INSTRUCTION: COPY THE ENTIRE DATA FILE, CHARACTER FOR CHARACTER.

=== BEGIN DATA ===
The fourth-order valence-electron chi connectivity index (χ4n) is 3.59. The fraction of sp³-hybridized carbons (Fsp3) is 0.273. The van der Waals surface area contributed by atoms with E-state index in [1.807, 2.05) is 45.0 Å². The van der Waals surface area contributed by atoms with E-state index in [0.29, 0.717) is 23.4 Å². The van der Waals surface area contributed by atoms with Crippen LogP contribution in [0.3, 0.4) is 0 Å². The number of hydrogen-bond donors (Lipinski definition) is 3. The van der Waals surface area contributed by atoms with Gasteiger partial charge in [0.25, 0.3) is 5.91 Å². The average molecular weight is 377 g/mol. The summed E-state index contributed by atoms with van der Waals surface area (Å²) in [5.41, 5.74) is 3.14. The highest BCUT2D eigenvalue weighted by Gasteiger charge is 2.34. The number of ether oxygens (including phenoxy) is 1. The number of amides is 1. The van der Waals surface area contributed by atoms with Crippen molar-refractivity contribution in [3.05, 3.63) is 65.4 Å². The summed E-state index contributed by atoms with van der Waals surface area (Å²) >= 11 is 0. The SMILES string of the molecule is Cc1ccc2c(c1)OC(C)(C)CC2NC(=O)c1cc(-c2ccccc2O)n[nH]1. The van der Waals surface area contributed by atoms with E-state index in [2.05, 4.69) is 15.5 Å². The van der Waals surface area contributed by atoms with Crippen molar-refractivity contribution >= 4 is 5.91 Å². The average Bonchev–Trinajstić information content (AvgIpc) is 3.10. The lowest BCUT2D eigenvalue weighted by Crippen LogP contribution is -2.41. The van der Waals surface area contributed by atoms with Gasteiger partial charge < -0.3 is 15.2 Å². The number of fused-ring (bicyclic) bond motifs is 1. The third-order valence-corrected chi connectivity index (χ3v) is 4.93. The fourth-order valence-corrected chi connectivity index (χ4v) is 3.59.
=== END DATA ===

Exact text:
The fourth-order valence-electron chi connectivity index (χ4n) is 3.59. The fraction of sp³-hybridized carbons (Fsp3) is 0.273. The van der Waals surface area contributed by atoms with E-state index in [1.807, 2.05) is 45.0 Å². The van der Waals surface area contributed by atoms with E-state index in [0.29, 0.717) is 23.4 Å². The van der Waals surface area contributed by atoms with Crippen LogP contribution in [0.3, 0.4) is 0 Å². The number of hydrogen-bond donors (Lipinski definition) is 3. The van der Waals surface area contributed by atoms with Gasteiger partial charge in [0.25, 0.3) is 5.91 Å². The average molecular weight is 377 g/mol. The summed E-state index contributed by atoms with van der Waals surface area (Å²) in [5.41, 5.74) is 3.14. The highest BCUT2D eigenvalue weighted by Gasteiger charge is 2.34. The number of ether oxygens (including phenoxy) is 1. The number of amides is 1. The van der Waals surface area contributed by atoms with Crippen molar-refractivity contribution in [3.05, 3.63) is 65.4 Å². The summed E-state index contributed by atoms with van der Waals surface area (Å²) >= 11 is 0. The SMILES string of the molecule is Cc1ccc2c(c1)OC(C)(C)CC2NC(=O)c1cc(-c2ccccc2O)n[nH]1. The van der Waals surface area contributed by atoms with E-state index in [2.05, 4.69) is 15.5 Å². The van der Waals surface area contributed by atoms with Crippen molar-refractivity contribution >= 4 is 5.91 Å². The average Bonchev–Trinajstić information content (AvgIpc) is 3.10. The lowest BCUT2D eigenvalue weighted by Crippen LogP contribution is -2.41. The van der Waals surface area contributed by atoms with Gasteiger partial charge < -0.3 is 15.2 Å². The number of fused-ring (bicyclic) bond motifs is 1. The third-order valence-corrected chi connectivity index (χ3v) is 4.93. The fourth-order valence-corrected chi connectivity index (χ4v) is 3.59.